Despite the fact that our alarm was sounding at 6am, waking up this morning brought an overwhelming sense of accomplishment to us both. We had already completed one full day of hiking the Great Wall of China from Jiankou to Mutianyu, with 10kms in the books.
We quickly dressed and made our way to the lobby for a quick breakfast before hopping in the van and heading to the next hiking section for the day. Our hike today would the longest and toughest route of the 3 days, starting at Gubeikou and ending at Jinshanling.
Much like Jiankou, Gubeikou is another unrestored section of the wall and although they share this trait, there is nothing similar about them. Where Jiankou moves up and down mountains and literally has trees growing on the wall, Gubeikou runs a slightly flatter track and due to being constructed with different materials, a whole different feel.
~Gubeikou Great Wall~
~Looking out over the Gubeikou Section~
The top of the wall in this section is also growing vegetation, but it is much tamer. Straight down the middle of the wall is a tamped hiking trail the ebbs and flows and the wall makes its way through the countryside. Many of the watchtowers on this section are decaying and in ruins and as you pass them they whisper their history to you.
In terms of weather, we couldn’t have asked for a better day. We had a slight breeze at our backs and the brightest blue skies we have seen since New Zealand. We had clear visibility is all direction and no hint of smog, fog or rain in sight. We knew this was incredible luck as we have heard the horror stories and seen the photos of people’s visits to the wall being ruined by smog and poor weather. We couldn’t believe our luck, two days in a row of clear blue skies and perfect visibility.
Half way through the hike we encountered a section that is maintained by the army, thus meaning we were not allowed to pass this section. This detour took us off the wall and into the jungles that surround the wall. This section of the hike takes two hours and led us through some of the most beautiful forests and hidden farm crops we have ever seen. Occasionally we would pass through areas with abandoned farmhouses that prompted us into many great discussions with our guide about the history of the area and the Great Wall of China itself.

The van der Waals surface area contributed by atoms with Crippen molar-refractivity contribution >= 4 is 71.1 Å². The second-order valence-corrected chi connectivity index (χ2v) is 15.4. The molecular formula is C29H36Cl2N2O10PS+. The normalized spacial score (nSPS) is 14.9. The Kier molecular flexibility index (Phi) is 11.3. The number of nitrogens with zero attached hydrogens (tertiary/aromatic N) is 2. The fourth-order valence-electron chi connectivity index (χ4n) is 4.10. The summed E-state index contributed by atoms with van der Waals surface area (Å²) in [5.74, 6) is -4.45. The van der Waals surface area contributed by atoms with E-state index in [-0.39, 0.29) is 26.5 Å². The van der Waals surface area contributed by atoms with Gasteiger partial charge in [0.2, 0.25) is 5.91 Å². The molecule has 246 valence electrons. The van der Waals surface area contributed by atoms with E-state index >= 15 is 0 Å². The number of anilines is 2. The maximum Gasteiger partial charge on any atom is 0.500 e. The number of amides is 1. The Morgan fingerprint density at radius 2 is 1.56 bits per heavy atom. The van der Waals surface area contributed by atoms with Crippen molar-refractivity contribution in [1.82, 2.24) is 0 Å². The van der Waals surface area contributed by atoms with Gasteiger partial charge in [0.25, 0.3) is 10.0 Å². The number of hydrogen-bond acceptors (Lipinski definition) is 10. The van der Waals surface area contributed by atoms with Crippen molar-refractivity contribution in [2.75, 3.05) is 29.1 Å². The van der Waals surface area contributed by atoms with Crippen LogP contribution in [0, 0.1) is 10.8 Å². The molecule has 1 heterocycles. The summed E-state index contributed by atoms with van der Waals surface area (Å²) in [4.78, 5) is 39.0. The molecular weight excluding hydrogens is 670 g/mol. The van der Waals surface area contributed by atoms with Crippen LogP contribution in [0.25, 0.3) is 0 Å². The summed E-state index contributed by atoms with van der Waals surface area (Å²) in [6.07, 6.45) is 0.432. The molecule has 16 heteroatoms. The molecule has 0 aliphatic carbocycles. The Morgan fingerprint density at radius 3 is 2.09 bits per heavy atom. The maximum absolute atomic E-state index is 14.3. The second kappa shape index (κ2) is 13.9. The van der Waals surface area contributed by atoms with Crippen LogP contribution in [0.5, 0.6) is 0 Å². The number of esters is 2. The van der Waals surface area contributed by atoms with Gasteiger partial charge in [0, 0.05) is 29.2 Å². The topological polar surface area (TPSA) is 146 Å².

Getting back on the wall was extremely rewarding, as even though it isn’t easy to hike, the jungle trek was challenging and humid. Being back on the wall in the open air was a relief for us all and we marched happily towards our end goal with a brilliant breeze at our backs.
The transformation from Gubeikou to Jinshanling went almost identical to the day before with Jiankou to Mutianyu. The wall slowly transformed before our eyes from ruins to restored and the people became visible in the distance again. Like Mutianyu, Jinshanling is another section that is open to the public and many people make the trip from Beijing to this section for a visit.
The crowds were much heavier on this section and we weaved through the crowds to the exit point from the wall and into the tourist park. It was 1:30pm and we already had 6.5 hours of hiking on the books. We were famished and happy to visit one of the restaurants that served up a traditional Chinese meal.
~Last part of Gubeikou~
~View of Jinshanling Section~
We were thankful for an early finish as the China summer heat was in full swing that day and as we left the restaurant we welcomed the air conditioned comfort of the van on our return to the Simatai farmers village where we would spend the rest of our day relaxing and resting for our third day of hiking.
Have you hiked or visited the Gubeikou section of the Great Wall of China?
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Disclosure: We partnered with Great Wall Hiking to bring you this hiking adventure. All opinions are 100% mine. All photos created and owned by Divergent Travelers.